Trevor Lawrence and Travis Etienne are young, a bit raw and awfully talented.
Together, they anchor Clemson’s high-octane offense and have helped the No. 2 Tigers get into in the College Football Playoff. Now, Lawrence, a freshman quarterback, and Etienne are hunting a national title.
“We’ve had goals set out for the season, obviously, to win championships,” Lawrence said. “We want more than just the ACC championship.”
The duo — Etienne, a ?? tailback, is the ACC player of the year and Lawrence was named ACC rookie of the year — have complemented each other during Clemson’s 13-0 season. Several times the Tigers have leaned on one or the other to provide a spark.
In a September game against Syracuse, Lawrence was ineffective and had to leave the contest with an injury in the second quarter as the Orange built a double-digit lead. It was Etienne who rallied Clemson with 203 yards and three touchdowns in a 27-23 victory.
When Etienne struggled to find running room at Boston College in November with just 78 yards, Lawrence threw for one score and ran for another to power the Tigers to a 27-7 victory.
Then in the ACC title game, Etienne was sent the tone en route to being named MVP when he went 75 yards on Clemson’s first play in a 42-10 victory over Pitt for the Tigers’ fourth consecutive league championship. Etienne finished with 156 yards rushing as Lawrence, despite a pair of touchdown throws to Tee Higgins, was off target much of the game.
Their teammates understand they’ll need the best of both to win another national title.
Higgins had talked with Etienne several times about starting fast before the game against the Panthers.
“I told him, ‘First play, take it to the crib.’ That’s exactly what he did,” Higgins said.
It hasn’t been a smooth journey for either Lawrence or Etienne.
Lawrence arrived at Clemson amid tremendous hype, the top quarterback prospect who had surpassed the Georgia state high school marks of ex-Tiger national championship passer Deshaun Watson. Four quarterbacks, including last year’s starter who opened the first four games this season in Kelly Bryant, transferred when it became clear they’d losing playing time to Lawrence.
For the freshman, it was difficult seeing teammates, friends and mentors go and knowing he couldn’t let down the Tigers after they placed immense trust in his abilities.
“There were plenty of bumps,” Lawrence said. “I’m just going to keep working hard and doing what I’m asked.”
Etienne was one of Clemson’s final recruiting gets in 2017, a gangly, happy-go-lucky — sometimes aloof — youngster who had plenty to learn about the college game.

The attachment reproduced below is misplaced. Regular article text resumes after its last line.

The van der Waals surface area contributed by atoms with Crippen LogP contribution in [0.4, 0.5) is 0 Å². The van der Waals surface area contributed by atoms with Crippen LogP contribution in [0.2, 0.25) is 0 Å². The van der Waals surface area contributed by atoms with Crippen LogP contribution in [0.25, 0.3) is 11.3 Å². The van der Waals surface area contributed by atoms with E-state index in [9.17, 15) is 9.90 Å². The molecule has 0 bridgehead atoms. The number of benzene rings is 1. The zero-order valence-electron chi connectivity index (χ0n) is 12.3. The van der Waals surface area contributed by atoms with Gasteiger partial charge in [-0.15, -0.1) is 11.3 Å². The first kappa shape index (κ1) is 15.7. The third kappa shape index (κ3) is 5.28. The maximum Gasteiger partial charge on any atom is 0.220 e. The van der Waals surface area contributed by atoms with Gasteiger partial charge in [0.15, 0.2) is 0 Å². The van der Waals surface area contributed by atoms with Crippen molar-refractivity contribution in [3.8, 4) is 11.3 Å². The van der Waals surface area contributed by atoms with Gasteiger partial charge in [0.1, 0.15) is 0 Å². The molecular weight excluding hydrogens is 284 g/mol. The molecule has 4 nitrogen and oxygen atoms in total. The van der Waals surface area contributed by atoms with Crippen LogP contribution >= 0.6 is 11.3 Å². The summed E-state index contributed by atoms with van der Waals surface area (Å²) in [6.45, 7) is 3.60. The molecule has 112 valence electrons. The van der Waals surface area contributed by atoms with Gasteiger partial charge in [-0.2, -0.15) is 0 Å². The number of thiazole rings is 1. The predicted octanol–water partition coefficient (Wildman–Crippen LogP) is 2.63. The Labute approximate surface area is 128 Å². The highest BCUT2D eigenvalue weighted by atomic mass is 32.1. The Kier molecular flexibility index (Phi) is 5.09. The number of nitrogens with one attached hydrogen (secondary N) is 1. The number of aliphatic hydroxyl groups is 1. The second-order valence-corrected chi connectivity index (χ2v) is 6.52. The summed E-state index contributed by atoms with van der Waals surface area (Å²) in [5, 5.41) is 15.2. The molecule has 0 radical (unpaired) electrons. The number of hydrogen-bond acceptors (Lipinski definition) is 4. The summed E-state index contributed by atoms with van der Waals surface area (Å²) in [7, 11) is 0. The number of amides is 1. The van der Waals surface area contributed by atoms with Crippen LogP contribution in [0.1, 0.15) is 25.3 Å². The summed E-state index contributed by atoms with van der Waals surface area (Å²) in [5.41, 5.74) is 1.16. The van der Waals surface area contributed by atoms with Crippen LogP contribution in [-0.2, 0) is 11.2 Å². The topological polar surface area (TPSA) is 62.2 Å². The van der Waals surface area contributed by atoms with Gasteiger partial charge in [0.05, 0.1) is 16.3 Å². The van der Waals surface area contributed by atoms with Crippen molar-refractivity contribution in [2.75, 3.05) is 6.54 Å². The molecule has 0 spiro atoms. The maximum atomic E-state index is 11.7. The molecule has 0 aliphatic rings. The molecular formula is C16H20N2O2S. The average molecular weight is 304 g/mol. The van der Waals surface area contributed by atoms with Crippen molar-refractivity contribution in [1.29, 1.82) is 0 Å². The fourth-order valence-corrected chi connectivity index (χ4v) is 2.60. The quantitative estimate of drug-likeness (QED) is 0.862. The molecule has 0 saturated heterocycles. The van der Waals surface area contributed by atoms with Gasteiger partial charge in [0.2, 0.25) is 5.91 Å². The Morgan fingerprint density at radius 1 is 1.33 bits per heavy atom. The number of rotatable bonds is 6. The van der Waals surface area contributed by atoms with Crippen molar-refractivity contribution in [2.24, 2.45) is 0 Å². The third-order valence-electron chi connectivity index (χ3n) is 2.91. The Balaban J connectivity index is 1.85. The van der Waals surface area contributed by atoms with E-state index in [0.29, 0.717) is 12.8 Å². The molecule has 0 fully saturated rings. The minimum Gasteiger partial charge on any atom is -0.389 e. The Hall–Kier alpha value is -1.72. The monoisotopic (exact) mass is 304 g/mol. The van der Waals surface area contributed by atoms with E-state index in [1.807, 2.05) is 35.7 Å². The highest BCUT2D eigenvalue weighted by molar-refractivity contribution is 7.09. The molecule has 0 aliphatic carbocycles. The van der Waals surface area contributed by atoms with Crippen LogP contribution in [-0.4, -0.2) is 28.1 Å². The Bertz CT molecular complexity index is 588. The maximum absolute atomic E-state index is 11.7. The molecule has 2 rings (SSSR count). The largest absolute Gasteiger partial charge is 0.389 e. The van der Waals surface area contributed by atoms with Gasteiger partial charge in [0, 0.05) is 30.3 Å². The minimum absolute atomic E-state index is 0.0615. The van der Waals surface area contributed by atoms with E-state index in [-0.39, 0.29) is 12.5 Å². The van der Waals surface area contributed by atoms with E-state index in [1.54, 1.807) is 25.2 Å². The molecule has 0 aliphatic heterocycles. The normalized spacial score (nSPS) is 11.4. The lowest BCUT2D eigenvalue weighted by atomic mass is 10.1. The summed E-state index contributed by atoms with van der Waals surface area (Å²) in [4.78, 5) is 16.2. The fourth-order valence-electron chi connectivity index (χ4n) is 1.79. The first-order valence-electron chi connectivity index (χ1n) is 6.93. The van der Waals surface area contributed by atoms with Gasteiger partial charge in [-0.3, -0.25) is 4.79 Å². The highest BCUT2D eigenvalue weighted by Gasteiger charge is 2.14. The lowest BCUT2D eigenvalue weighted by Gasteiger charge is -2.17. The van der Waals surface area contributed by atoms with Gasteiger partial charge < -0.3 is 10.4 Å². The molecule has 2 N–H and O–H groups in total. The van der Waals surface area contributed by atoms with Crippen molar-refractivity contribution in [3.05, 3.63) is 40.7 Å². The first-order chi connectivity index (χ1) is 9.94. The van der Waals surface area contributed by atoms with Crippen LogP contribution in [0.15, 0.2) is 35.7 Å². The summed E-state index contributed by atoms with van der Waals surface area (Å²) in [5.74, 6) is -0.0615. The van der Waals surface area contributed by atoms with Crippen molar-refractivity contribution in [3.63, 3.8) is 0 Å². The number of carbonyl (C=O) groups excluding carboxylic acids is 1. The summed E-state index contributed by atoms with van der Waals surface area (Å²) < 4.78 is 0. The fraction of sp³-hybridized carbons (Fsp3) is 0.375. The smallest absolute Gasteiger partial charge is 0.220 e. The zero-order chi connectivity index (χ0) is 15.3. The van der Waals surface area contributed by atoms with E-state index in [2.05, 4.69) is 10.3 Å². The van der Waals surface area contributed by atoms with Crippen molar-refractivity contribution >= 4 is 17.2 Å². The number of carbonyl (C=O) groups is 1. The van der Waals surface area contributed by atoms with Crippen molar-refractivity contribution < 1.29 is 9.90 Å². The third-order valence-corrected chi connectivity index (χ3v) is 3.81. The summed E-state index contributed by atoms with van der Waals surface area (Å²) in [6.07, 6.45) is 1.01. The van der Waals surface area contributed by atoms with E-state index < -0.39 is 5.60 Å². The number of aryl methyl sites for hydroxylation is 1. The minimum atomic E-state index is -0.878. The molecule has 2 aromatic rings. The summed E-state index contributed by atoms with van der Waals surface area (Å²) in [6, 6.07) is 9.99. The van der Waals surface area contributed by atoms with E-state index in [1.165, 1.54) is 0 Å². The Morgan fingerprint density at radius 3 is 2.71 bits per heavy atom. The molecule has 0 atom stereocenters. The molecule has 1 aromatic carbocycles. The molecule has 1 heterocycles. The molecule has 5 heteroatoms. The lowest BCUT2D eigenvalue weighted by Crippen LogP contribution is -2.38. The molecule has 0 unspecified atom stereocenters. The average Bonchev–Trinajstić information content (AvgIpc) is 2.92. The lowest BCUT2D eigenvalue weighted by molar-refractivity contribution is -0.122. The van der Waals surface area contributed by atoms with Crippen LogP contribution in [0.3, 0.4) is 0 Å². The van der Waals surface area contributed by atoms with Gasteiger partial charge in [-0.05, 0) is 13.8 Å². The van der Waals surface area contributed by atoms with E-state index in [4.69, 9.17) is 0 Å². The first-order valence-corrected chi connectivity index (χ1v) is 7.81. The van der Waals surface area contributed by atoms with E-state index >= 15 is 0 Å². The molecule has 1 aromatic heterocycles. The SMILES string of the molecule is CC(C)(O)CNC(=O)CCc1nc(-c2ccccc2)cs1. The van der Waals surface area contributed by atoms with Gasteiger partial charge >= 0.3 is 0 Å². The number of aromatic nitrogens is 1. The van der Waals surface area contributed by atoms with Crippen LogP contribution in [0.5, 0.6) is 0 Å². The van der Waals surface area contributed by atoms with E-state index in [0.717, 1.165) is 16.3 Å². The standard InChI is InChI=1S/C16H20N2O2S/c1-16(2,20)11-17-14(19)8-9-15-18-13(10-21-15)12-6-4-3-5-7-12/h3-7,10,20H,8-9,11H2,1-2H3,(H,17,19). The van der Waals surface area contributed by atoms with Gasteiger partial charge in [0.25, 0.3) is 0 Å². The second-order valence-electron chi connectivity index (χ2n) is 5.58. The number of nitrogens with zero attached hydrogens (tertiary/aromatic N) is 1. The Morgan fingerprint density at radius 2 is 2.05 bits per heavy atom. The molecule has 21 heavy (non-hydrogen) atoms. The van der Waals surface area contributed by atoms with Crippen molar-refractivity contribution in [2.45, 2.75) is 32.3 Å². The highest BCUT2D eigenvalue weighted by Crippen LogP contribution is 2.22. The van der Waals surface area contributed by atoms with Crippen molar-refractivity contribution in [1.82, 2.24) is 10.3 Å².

Clemson running backs coach Tony Elliott, also co-offensive coordinator, been at times frustrated, overjoyed and skeptical at Etienne’s progress.
“It’s taken a long time for him to get here,” Elliott said.
A year ago, Etienne relied too much on his breakaway ability instead of patiently finding holes to extend runs, Elliott said. Etienne’s vision and ability to read the line of scrimmage has vastly improved, his position coach said, leading to 1,463 yards and a Clemson single-season record 21 rushing touchdowns.
Etienne credits Clemson’s rotation of backs (Tavien Feaster, Adam Choice, Lyn-J Dixon) and offensive line for the Tigers putting up a single-season record of 46 rushing TDs and 3,377 yards on the ground, the school’s second highest one-year total since the 1978 team gained 3,469 yards rushing.
“You want to go out and lay it on the line for them,” Etienne said of the offense.
The Tigers (CFP No. 2) will face third-ranked Notre Dame (12-0, CFP No. 3) in the Cotton Bowl on Dec. 29 for the right to play for the national title. Notre Dame coach Brian Kelly is aware much of his game plan involves slowing Lawrence and Etienne.
“Certainly, their offensive firepower is outstanding,” Kelly said. “Etienne at the running back position, great depth. We all know about Trevor Lawrence and what he can do at the quarterback position.”
Lawrence and Etienne acknowledge their shortcomings.
Lawrence is masterful on his laser-like, mid-range throws to the sidelines. He’s less effective on deep balls, overthrowing open receivers as many times as he connects.
Etienne still spends too much time in his own head. He was demonstratively upset on the sidelines early as Duke led Clemson 6-0 on Nov. 18. The anger, Etienne said, was over his own mistakes in Clemson’s slow start.
“No one’s tougher on Travis than he is,” Elliott said.
Lawrence is glad to have the speedy Etienne in his backfield.
“We’ve had some weird situations, but 13-0, you can’t expect any better than this,” Lawrence said.
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